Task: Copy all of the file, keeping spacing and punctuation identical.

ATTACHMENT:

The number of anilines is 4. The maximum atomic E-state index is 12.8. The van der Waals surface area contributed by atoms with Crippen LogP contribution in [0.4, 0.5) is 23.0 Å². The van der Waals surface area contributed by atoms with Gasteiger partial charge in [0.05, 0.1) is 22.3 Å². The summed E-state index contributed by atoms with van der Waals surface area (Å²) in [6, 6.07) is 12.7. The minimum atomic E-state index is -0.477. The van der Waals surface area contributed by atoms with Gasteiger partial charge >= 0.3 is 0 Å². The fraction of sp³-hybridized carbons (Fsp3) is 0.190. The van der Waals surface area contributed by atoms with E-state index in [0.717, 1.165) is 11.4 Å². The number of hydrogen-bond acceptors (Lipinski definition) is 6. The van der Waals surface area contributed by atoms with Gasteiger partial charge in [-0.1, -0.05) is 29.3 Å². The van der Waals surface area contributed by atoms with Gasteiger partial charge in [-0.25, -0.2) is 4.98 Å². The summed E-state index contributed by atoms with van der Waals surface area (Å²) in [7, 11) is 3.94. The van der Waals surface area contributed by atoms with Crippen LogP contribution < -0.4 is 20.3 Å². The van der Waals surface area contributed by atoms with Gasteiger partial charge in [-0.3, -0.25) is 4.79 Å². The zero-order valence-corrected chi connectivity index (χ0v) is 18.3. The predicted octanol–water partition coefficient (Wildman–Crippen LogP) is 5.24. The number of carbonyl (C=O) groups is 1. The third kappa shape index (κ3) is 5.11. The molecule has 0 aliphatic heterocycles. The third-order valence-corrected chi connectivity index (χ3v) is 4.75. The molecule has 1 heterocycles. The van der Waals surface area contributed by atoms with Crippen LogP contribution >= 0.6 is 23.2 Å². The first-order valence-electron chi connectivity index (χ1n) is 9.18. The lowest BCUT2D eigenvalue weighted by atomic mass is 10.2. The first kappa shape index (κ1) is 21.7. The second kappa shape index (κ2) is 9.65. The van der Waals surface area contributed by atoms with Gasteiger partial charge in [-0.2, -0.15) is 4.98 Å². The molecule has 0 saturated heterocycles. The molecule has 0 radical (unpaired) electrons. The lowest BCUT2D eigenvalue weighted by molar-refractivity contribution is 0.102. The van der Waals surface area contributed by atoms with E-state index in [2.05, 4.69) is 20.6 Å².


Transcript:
The number of anilines is 4. The maximum atomic E-state index is 12.8. The van der Waals surface area contributed by atoms with Crippen LogP contribution in [0.4, 0.5) is 23.0 Å². The van der Waals surface area contributed by atoms with Gasteiger partial charge in [0.05, 0.1) is 22.3 Å². The summed E-state index contributed by atoms with van der Waals surface area (Å²) in [6, 6.07) is 12.7. The minimum atomic E-state index is -0.477. The van der Waals surface area contributed by atoms with Gasteiger partial charge >= 0.3 is 0 Å². The fraction of sp³-hybridized carbons (Fsp3) is 0.190. The van der Waals surface area contributed by atoms with E-state index in [0.717, 1.165) is 11.4 Å². The number of hydrogen-bond acceptors (Lipinski definition) is 6. The van der Waals surface area contributed by atoms with Gasteiger partial charge in [-0.1, -0.05) is 29.3 Å². The van der Waals surface area contributed by atoms with Gasteiger partial charge in [-0.25, -0.2) is 4.98 Å². The summed E-state index contributed by atoms with van der Waals surface area (Å²) in [7, 11) is 3.94. The van der Waals surface area contributed by atoms with Crippen LogP contribution < -0.4 is 20.3 Å². The van der Waals surface area contributed by atoms with Gasteiger partial charge in [-0.3, -0.25) is 4.79 Å². The zero-order valence-corrected chi connectivity index (χ0v) is 18.3. The predicted octanol–water partition coefficient (Wildman–Crippen LogP) is 5.24. The number of carbonyl (C=O) groups is 1. The third kappa shape index (κ3) is 5.11. The molecule has 0 aliphatic heterocycles. The third-order valence-corrected chi connectivity index (χ3v) is 4.75. The molecule has 1 heterocycles. The van der Waals surface area contributed by atoms with Crippen LogP contribution >= 0.6 is 23.2 Å². The first-order valence-electron chi connectivity index (χ1n) is 9.18. The lowest BCUT2D eigenvalue weighted by atomic mass is 10.2. The first kappa shape index (κ1) is 21.7. The second kappa shape index (κ2) is 9.65. The van der Waals surface area contributed by atoms with Gasteiger partial charge in [-0.2, -0.15) is 4.98 Å². The molecule has 0 saturated heterocycles. The molecule has 0 radical (unpaired) electrons. The lowest BCUT2D eigenvalue weighted by molar-refractivity contribution is 0.102. The van der Waals surface area contributed by atoms with E-state index in [2.05, 4.69) is 20.6 Å².